Chapter 10 - Prince Bagration's detachment had been called into action, Rostov was disappointed however, when his squadron was held back in reserve. His disappointment was soon relieved when the Tsar had road up to the front, many had believed that the French had been routed and forced to retreat at Wischau, but the engagement was only a pitched battle. Without realizing the main French army was further to the south encamped near Austerlitz, the Tsar and his men celebrated as if they had defeated Napoleon himself. Rostov quickly melded himself with the belief in the Tsar and Russian military honour so much so that he began to fantasize about death for the purpose of sacrifice to such idols and ideals.

Characters

Ilya Rostov - married to Countess Rostov, father of Natasha, Vera, Nikolay
Nikolay Rostov - Count Rostov's eldest son, a student who follows Boris into the army, cousin and taken to Sonya
Anna Mikhaylovna Drubetskoy - friend to Countess Rostov, mother of Boris
Natasha - daughter of Countess Rostov's 12, age 13, taken to Boris
Sonya - a niece of Countess Rostov, cousin to Nikolay , age 15, taken to Nikolay Rostov
Petya - son of Count Rostov, brother to Nikolay, age 9
Berg - an officer in the Semyonovsky regiment, joined with Boris, taken to Vera, now a captain
Boris Drubetskoy - son of Anna Mikhaylovna, recently entered a regiment as an officer, transferring to the guards, friend of Nikolay, now Lieutenant
Nikolay Rostov - Count Rostov's eldest son, a student who follows Boris into the army, cousin and taken to Sonya
Prince Andrey Bolkonsky - Married to Liza, friend to Pierre Bezukhov, enlisted in the army, son of Pince Nikolay Bolkonsky, adjutant to general Kutuzov, currently captain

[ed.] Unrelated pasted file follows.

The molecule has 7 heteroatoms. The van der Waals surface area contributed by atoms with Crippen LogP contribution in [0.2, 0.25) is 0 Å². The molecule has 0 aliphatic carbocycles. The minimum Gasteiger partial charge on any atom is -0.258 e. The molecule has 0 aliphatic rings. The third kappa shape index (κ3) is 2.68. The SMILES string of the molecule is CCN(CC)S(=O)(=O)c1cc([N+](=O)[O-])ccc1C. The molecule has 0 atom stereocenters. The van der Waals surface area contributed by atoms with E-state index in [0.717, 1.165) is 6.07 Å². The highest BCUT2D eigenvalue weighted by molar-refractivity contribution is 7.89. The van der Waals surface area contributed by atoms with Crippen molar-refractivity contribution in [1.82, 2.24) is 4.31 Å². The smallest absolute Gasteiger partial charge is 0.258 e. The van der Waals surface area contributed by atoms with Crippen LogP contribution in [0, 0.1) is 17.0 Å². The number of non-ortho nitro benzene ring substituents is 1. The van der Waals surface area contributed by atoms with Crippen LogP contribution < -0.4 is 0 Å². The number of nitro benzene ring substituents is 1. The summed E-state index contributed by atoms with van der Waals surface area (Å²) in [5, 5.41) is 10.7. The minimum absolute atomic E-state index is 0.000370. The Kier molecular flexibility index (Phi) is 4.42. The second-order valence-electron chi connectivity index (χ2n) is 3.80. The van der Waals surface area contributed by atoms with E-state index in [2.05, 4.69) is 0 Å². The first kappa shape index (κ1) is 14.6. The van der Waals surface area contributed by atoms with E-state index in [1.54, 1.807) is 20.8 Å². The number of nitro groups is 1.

Prince Dolgorukov - adjutant general, friend to Prince Andrey

Analysis (VI)

This section puts the central characters of war into perspective. We come to see that nationalism and the ancien regime permeate the Russian military.

While Rostov symbolizes the very human perspective of war, he quickly falls into the veneration and hero worship of the Tsar far more potently than we've seen in other characters such as Pierre for Napoleon. "He had, of course, fallen in love with the Tsar and Russian military honour and the hope of future glory." Rostov is caught up in a wave of fanatic glory that underlyingly casts a darker side onto the ancien regime in light of the divine right of kings. That he dreamed of simply dying before the Emperor's eyes for no reason than to die before his idol symbolizes the deep seated nature of the absolute monarchy.

Boris rises above Rostov in that he is aware of his own stature and his own place in the military. It is up to him and no one else to make a name for himself and he must use what he has at his disposal to make the best of his career. Unlike Rostov, he seeks to be elevated in the world of those who make decisions, "If you go in for a military career you might as well try and make it as brilliant a career as you can." Though Boris is untested in war, we can visualize him becoming a shrewd military man climbing through the ranks.

Bolkonsky's character is defined further after his initial experience in battle. We see him take the same position towards Boris as Bagration had taken of him two weeks before. His confrontation with Rostov was handled in the manner of advice from an older man to a younger one, maintaining calm in the face of tension. Though he holds his pride, his stature within this segment rises above most.

As I'm coming to think about the matter, you can talk about war before and after the fact as heroic, but when you're in the thick of it, there's nothing heroic or glorious about it. You can either accept it for what it is or run away from it. "What a terrible thing war is, what a terrible thing!" Tsar Alexander.